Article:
In social media circles, we talk constantly of engaging the consumer, of enlisting our biggest fans as advocates, of encouraging consumers to take over the brand by empowering them to discuss, review, comment and create.

This is an important, vital shift in the marketplace that is only growing in strength.  To a point. There’s a population out there with a passionate need to create and express themselves.  If they love a brand — or hate it — they’ll find an outlet in that.  They will “create” for your business, and you can be a part of that with them and with the right care and feeding it open all sorts of opportunities.

There seems to be a backlash.  Small example, interpreted far too broadly:  Microsoft Office 2007 puts files in folders called “Documents,” “Pictures”, “Music” and “Downloads” — they’ve removed the “My’s”. I think the pullback of the “my” trend will save the news business as well: While people want the news they want, and many want to participate in sharing and amplifying the news, the popularity of blogs and collaborative news sites like Digg and Metafilter indicates an equal desire for news judgement — whether it’s a guy with an opinion, the wisdom of crowds, or the (hopefully) evolving standards of a proud journalistic tradition.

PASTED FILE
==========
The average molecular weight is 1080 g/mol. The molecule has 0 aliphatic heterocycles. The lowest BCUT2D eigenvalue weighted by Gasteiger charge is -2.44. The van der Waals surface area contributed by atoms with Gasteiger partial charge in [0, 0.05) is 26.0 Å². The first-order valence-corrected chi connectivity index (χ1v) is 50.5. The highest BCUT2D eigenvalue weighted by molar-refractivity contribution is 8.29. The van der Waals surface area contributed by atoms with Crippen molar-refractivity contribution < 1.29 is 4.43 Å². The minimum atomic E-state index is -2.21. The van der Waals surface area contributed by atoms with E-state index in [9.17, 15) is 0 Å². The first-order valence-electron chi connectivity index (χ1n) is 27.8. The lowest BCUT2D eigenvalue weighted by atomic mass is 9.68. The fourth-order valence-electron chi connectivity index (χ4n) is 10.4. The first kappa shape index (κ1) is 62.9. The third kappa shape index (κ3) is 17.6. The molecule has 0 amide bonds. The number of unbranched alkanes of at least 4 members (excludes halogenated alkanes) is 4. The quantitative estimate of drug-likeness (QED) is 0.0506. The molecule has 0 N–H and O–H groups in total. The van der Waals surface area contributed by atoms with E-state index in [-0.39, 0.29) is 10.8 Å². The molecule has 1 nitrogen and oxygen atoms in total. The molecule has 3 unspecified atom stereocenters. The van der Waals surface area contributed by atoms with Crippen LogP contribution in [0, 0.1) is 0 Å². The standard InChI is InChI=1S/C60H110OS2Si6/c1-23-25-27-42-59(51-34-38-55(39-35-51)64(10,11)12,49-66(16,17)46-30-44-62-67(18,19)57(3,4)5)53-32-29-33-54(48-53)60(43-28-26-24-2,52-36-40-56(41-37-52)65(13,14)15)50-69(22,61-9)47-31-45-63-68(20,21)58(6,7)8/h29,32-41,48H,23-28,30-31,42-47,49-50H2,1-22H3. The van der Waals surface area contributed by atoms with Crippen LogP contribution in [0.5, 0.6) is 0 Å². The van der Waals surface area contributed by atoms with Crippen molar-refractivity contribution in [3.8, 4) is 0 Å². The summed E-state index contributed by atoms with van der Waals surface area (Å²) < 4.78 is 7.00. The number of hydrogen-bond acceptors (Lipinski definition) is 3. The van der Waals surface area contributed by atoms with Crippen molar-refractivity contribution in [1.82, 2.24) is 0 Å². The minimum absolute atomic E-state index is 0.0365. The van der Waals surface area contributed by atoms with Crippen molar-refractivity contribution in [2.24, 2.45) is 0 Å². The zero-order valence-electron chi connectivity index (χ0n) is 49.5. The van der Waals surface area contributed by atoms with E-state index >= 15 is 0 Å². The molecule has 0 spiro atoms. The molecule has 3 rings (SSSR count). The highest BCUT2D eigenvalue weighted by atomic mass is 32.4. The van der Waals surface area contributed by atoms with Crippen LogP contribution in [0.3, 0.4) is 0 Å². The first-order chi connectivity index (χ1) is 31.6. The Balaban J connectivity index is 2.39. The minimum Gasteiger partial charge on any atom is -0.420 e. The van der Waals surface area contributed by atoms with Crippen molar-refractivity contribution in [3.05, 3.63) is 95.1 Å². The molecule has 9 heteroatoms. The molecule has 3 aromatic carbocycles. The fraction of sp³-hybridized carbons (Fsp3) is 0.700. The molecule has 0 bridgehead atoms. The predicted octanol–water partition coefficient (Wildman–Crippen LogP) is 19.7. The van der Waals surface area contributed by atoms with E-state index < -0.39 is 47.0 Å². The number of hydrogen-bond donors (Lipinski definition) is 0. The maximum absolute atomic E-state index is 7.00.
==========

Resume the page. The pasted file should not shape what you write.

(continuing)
The answers are complicated, and they are simple.  Complicated, because customers are diverse, individualistic, and exacting — and expect you to treat them that way.  Simple, because good businesses come by the right approach naturally.  They know that there are plenty of folks out there who don’t want “your business” to be “my business.”

They serve.  They entertain.  They inform. They deliver.  They don’t just create one more thing for me to do. They do something for me.